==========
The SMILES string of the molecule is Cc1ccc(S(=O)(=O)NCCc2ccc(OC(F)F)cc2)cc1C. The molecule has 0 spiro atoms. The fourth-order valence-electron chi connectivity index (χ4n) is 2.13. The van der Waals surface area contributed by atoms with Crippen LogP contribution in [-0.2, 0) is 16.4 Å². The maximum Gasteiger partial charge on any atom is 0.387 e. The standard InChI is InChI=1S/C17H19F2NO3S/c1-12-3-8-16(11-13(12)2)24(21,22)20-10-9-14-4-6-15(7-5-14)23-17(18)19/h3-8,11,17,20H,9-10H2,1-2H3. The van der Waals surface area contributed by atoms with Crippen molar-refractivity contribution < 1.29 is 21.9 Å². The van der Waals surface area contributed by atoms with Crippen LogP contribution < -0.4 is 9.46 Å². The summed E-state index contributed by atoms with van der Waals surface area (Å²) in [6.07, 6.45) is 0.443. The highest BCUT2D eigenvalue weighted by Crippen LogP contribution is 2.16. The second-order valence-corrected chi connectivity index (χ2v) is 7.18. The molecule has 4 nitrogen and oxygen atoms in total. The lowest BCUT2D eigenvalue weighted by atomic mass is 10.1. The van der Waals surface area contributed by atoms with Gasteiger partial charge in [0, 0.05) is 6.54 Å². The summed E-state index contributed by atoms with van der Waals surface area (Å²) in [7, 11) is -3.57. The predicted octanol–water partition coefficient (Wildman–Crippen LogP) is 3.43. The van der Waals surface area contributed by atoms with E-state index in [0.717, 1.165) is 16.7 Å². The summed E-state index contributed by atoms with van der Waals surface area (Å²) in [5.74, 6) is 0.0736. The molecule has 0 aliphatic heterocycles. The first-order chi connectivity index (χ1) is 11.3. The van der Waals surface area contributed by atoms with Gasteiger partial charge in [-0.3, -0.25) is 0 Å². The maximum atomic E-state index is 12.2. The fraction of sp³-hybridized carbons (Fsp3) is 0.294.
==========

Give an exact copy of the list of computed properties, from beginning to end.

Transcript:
The SMILES string of the molecule is Cc1ccc(S(=O)(=O)NCCc2ccc(OC(F)F)cc2)cc1C. The molecule has 0 spiro atoms. The fourth-order valence-electron chi connectivity index (χ4n) is 2.13. The van der Waals surface area contributed by atoms with Crippen LogP contribution in [-0.2, 0) is 16.4 Å². The maximum Gasteiger partial charge on any atom is 0.387 e. The standard InChI is InChI=1S/C17H19F2NO3S/c1-12-3-8-16(11-13(12)2)24(21,22)20-10-9-14-4-6-15(7-5-14)23-17(18)19/h3-8,11,17,20H,9-10H2,1-2H3. The van der Waals surface area contributed by atoms with Crippen molar-refractivity contribution < 1.29 is 21.9 Å². The van der Waals surface area contributed by atoms with Crippen LogP contribution < -0.4 is 9.46 Å². The summed E-state index contributed by atoms with van der Waals surface area (Å²) in [6.07, 6.45) is 0.443. The highest BCUT2D eigenvalue weighted by Crippen LogP contribution is 2.16. The second-order valence-corrected chi connectivity index (χ2v) is 7.18. The molecule has 4 nitrogen and oxygen atoms in total. The lowest BCUT2D eigenvalue weighted by atomic mass is 10.1. The van der Waals surface area contributed by atoms with Gasteiger partial charge in [0, 0.05) is 6.54 Å². The summed E-state index contributed by atoms with van der Waals surface area (Å²) in [7, 11) is -3.57. The predicted octanol–water partition coefficient (Wildman–Crippen LogP) is 3.43. The van der Waals surface area contributed by atoms with E-state index in [0.717, 1.165) is 16.7 Å². The summed E-state index contributed by atoms with van der Waals surface area (Å²) in [5.74, 6) is 0.0736. The molecule has 0 aliphatic heterocycles. The first-order chi connectivity index (χ1) is 11.3. The van der Waals surface area contributed by atoms with Gasteiger partial charge in [-0.3, -0.25) is 0 Å². The maximum atomic E-state index is 12.2. The fraction of sp³-hybridized carbons (Fsp3) is 0.294.